Archives     Advertise     Editorial Calendar     Subscribe     Contact Us    


ACS ResearcHERS Program Bringing Awareness to Women in Science


 
Jenny Stripling

More Research Led by Women, More Hope for Cancer Patients

Women are driving forces in the fight against cancer. According to recent data from the American Cancer Society, 50 percent of research funded by the ACS is now conducted by women.

That realization was the motivation behind the organization's newest initiative aimed to promote women in science - ResearcHERS: Women Fighting Cancer. The program engages women of influence to raise funds that directly support women-led cancer research. The program spotlights the life experiences and discoveries of women in research and aims to inspire the next generation of girls to pursue their dreams of a career in science.


Empowering Women

"This campaign burst out of the question, 'Does the ACS have a responsibility to help women support other women?'" explained Jenny Stripling, executive director of the American Cancer Society of Tennessee. "When we realized how much of what we're funding is being done by women, we realized it was a real opportunity for us to highlight and celebrate what's taking place."

Stripling hopes the campaign will encourage more young women to pursue STEM careers, which have traditionally been underrepresented by females. She also wants to encourage young investigators to apply for initial funding and to give them the courage to pursue larger grants from other foundations.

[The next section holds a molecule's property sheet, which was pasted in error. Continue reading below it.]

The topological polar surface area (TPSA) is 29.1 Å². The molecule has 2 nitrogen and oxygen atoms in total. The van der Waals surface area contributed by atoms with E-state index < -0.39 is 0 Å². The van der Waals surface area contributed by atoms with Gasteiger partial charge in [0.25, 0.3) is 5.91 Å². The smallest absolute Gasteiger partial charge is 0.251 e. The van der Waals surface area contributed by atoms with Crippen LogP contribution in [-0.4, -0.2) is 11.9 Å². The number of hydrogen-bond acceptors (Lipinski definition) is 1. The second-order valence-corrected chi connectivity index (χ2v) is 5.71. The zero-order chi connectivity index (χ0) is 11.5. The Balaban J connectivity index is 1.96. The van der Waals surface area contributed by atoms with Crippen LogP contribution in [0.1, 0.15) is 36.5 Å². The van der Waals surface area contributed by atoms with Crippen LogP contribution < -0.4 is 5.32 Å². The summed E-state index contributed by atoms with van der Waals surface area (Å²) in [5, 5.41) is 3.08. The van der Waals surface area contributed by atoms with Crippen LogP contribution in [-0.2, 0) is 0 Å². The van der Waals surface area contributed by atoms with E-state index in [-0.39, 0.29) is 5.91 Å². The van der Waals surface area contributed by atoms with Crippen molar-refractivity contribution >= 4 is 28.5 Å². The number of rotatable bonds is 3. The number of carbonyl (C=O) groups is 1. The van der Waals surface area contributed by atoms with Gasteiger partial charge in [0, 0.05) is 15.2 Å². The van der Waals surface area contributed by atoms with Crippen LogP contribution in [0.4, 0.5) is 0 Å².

Nashville is one of 15 markets nationwide participating in the ResearcHERS campaign. Currently, the ACS is funding $9.95 million in research within Tennessee, including programs at Vanderbilt and St. Jude Children's Research Hospital in Memphis.

"As an organization, we want to put funds where the best science is," Stripling said. ACS ResearcHERS supports all cancer types and ages. The Society has a rigorous peer-review process to fund the most exceptional applications, regardless of cancer type, or gender of the applicant. Once the best research has been identified for funding, ResearcHERS funds will then be applied to women-led grants.

"The individuals working within that realm are making funding decisions based on the best science to move us forward in finding cures for cancer," Stripling said.

ResearcHERS' influential group of ambassadors are committed to raising a minimum of $2,500 each, serving as role models, and building awareness of the contributions of women in the fight against cancer. The campaign will run through May 2019. Stripling hopes more women will take an interest in joining the campaign and will continue to apply for funding through the ACS.

"There's always a place for someone with STEM interests to lean in and support each other and to encourage and help us in promoting this campaign," she said. "Our goal is to raise $125,000 in our first year, and I am thrilled to be carrying the torch for this inaugural ResearcHERS campaign."

ResearcHERS Ambassador Sheila Ridner

An Innovator in Breast Cancer Research

ResearcHERS Ambassador Sheila Ridner, PhD, RN, FAAN, is changing the future of cancer care. A Martha Rivers Ingram Professor and Director of Vanderbilt University School of Nursing's doctorate in nursing science (DNS) program, Ridner is pleased to give back to the organization that has funded more than $1 million in her research since 2006.

"I got into research as a second career because I always said when I got older, I'd do it," said Ridner, a former healthcare executive and oncology nurse. "One day I looked in the mirror and realized it was time."